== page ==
"Please play some wrong notes, so that we know that you are human" - said to Jascha Heifetz.

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DanielB
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May 4, 2013 - 2:03 pm
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I would say that at the very least, the visualizations mentioned would be more effective than visualizing failure. 

I would guess that if one could ask all the top players in the world from all genres, at least most of them spent some time daydreaming about playing wonderfully and perfectly at times when they couldn't physically be playing.  So there probably is something to it.

In any case, what is there to lose from it?

 

"This young wine may have a lot of tannins now, but in 5 or 10 years it is going to be spectacular, despite the fact that right now it tastes like crude oil. You know this is how it is supposed to taste at this stage of development." ~ Itzhak Perlman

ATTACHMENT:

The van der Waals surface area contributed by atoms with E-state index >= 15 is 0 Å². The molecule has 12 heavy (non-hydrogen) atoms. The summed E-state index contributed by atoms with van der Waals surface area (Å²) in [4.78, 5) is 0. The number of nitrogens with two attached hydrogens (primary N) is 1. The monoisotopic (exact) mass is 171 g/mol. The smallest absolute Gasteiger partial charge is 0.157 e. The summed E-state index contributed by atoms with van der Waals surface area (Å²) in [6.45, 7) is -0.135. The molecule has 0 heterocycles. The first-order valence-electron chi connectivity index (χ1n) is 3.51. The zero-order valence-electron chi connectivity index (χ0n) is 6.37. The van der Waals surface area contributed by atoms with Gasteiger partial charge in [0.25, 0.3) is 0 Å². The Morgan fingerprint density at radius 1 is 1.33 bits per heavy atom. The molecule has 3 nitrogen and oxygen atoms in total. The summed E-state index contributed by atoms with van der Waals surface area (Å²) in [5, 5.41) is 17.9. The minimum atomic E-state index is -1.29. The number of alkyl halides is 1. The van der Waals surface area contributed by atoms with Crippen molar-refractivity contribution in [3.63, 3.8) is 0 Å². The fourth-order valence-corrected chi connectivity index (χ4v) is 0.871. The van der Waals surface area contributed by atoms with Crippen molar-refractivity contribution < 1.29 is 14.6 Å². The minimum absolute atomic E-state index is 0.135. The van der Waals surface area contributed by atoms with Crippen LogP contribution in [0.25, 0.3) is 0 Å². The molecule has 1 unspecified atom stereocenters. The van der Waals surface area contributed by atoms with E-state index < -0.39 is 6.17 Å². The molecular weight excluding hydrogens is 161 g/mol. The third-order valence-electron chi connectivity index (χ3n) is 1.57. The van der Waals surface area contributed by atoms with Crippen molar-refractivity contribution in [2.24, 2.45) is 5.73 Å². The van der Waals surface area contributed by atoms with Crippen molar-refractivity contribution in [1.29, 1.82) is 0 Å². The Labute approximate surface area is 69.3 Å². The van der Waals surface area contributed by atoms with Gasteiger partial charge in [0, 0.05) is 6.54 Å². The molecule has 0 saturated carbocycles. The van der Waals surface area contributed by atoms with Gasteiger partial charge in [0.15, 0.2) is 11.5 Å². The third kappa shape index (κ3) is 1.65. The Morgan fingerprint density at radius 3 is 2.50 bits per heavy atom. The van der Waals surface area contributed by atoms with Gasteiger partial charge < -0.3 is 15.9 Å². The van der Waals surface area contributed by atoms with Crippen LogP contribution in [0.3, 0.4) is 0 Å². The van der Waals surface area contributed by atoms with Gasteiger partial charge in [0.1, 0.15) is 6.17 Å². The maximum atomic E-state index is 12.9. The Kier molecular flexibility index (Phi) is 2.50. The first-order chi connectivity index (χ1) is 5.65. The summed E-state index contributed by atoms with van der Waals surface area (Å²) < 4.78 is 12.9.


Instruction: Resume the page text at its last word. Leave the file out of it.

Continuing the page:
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Ginnysg
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June 13, 2013 - 8:42 am
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When I first read this post the movie “the Music Man” popped into my head - the part where he tells the boys not to pick up their instruments, but to just use the Think Method to learn Beethoven's Minuet in G.  A funny concept.... but now I think the idea has merit!

 

I’m very new again to playing violin (not quite two weeks into it, after a 50 year sabbatical) and enjoying the learning process, but playing pieces like “go tell Aunt Rody” was making me a little stir crazy.  I found a sheet of music I had for a ballad that was slow enough for me to follow, yet pretty simple.  My problem came with one section where there was fingering of six notes  on 3 strings all in very close succession.  My clumsy fingers just weren’t cooperating and the song fell miserably apart.  I was going to just put this song away till I have more experience under my belt.